By Kevin Thibodeaux
Five civil rights-era murder investigations in Louisiana – including three in Concordia Parish – and 10 in Mississippi are among the more than two dozen that will remain open and active, according to the U.S. Department of Justice's (DOJ) annual update to Congress.
Eleven cases have been closed.
The Justice Department report, which has not been publicly released as of today, was obtained by the Unsolved Civil Rights Murder Project at LSU’s Manship School of Mass Communication, which has been working with the Concordia Sentinel since 2009 probing local and regional cold case homicides.
Of the 125 alleged hate murders originally assigned to the FBI Civil Rights Unit Cold Case Initiative under the Emmett Till Act of 2007, 27 remain open, including the 1964 murders of Frank Morris and Joseph Edwards, both of Concordia Parish, and Wharlest Jackson of Natchez in 1967.
A new case also appears in this year's annual report -- that of William Piercefield of Concordia Parish. Piecefield was killed in July 1965 in Ferriday in what was described as a gun battle with the Concordia Parish Sheriff's Office and Ferriday police.
Piecefield, 42, according to an article in the Concordia Sentinel in the hours after the shooting, was reportedly cornered inside his house by police following what authorities described as a domestic disturbance involving a hostage. The article said police fired tear gas into the home and later kicked in a door and shot and killed Piercefield.
Two regional cases also remain open: The 1964 murder of Clifton Walker in Woodville, Miss., and the 1965 killing of Johnny Queen in Fayette, Miss.
The famous "Mississippi Burning" case involving slain Civil Rights workers in Philadelphia, Miss., in 1964 -- James Chaney, Andrew Goodman and Michael Schwerner -- also remains open.
Additional cases involving victims in Louisiana and Mississippi that remain open include:
· Louis Allen, Amite County, Miss., January 31, 1964.
· Benjamin Brown, Jackson, Miss., May 11, 1967.
· Carrie Brumfield, Franklinton, La., September 12, 1967.
· O’Neal Moore, Varnado, La., June 2, 1965.
· Mack Charles Parker, Pearl River County, Miss., May 4, 1959.
· William Roy Prather, Corinth, Miss., October 31, 1959.
· Johnny Queen, Fayette, Miss., August 8, 1965.
· Clifton Walker of Woodville, Miss., February 29, 1964.
Congress authorized the Justice Department to reopened 112 cold cases involving 125 victims from the 1950s and ’60s, giving the FBI authority to investigate these 40 to 50-year-old hate crimes. The report indicates that 11 of the 112 cold cases were closed in 2012, bringing the total number of closed cases to 92. The 20 remaining cases account for 27 victims.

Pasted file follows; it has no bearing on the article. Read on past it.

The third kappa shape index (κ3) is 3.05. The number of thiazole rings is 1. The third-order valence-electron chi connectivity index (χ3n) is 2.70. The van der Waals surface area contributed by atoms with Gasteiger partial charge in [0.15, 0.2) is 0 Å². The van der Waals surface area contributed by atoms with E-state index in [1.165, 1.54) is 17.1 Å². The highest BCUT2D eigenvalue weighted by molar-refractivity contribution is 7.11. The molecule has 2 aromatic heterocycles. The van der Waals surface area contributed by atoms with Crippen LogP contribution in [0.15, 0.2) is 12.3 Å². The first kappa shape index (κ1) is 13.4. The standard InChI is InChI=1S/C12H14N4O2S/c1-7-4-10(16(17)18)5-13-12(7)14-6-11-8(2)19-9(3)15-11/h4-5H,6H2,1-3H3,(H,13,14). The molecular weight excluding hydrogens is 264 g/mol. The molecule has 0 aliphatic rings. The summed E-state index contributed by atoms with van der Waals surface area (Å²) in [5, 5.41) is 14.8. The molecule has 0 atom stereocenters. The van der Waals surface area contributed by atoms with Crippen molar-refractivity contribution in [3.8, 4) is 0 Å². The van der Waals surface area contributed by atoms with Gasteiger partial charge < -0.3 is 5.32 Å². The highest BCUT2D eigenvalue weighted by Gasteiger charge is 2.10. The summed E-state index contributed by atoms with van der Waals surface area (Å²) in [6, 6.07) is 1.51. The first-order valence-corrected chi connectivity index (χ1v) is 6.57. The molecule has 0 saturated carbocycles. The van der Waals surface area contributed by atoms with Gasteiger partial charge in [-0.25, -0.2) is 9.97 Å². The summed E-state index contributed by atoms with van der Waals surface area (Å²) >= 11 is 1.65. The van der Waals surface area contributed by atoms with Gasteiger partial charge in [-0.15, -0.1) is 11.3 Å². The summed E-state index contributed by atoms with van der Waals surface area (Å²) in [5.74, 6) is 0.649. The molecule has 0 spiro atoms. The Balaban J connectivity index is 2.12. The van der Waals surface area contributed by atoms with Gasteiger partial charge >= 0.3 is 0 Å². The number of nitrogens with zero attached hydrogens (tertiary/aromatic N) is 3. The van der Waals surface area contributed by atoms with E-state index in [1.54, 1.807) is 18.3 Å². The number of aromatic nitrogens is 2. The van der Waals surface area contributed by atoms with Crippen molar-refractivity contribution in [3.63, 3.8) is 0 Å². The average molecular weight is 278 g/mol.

The 11 cases closed this year include the following victims (with their place and date of death):
· Isadore Banks of Marion, Ark., June 8, 1964. Case closed August 2, 2012.
· Mattie Greene of Ringgold, Ga., May 20, 1965. Case closed May 4, 2012.
· Jimmie Lee Griffith of Sturgis, Miss., Sept. 24, 1965. Case closed August 14, 2012.
· Isaiah Henry of Greensburg, La., July 28, 1954. Case closed May 21, 2012.
· Booker T. Mixon of Clarksdale, Miss., September 12, 1959. Case closed August 13, 2012.
· William Moore of Attalla, Ala., April 23, 1963. Case closed August 2, 2012.
· Samuel O’Quinn of Centreville, Miss., August 14, 1959. Case closed May 4, 2012.
· Jimmy Powell of New York City, July 16, 1964. Case closed February 9, 2012.
· Fred Robinson of Edisto Island, S.C., August 3, 1960. Case closed February 2, 2012.
· Willie Joe Sanford of Hawkinsville, Ga., March 1, 1957. Case closed July 5, 2012.
· Marshall Scott of Orleans Parish, January 1965. Case closed on May 25, 2012.
The LSU team has gained access, through the Freedom of Information Act, to more than 35,000 pages of declassified FBI documents from the original investigations.
According to the DOJ report, three cases have been turned over to state authorities and saw convictions while two federally prosecuted. The report states that only five convictions have resulted from the five-year investigations into these cases.
When DOJ closes a case, a letter is sent to the victim’s next-of-kin detailing the FBI’s efforts and explaining the reason for closing the case. In October, Heith Janke, supervisory special agent for the Civil Rights Initiative Unit, told LSU’s investigative team that 63 next-of-kin letters had been sent out to the victims’ families outlining what the bureau found.
“Although very few prosecutions have resulted from these exhaustive efforts, the Department’s efforts to review these matters have helped bring closure to many family members of the victims,” the report states.
Of the 92 closed cases, DOJ says the suspects are deceased in 49 of the cases while “there was insufficient evidence of a potential violation of a criminal civil rights statute” in 31 cases, the report states.
Outside of the 15 open investigations in Louisiana and Mississippi, the remaining 12 deaths occurred in Alabama (3), Florida (2), Georgia (4) and South Carolina (3).
Although there are only 20 cases still open, the FBI emphasized there is no timeline or deadline to close the remaining cases.
“Although our investigations have reached an end in the majority of the matters reviewed, our work on the remaining matters continues in earnest," DOJ reports. "We believe that we have made substantial progress this year, and look forward to continued progress in the upcoming year."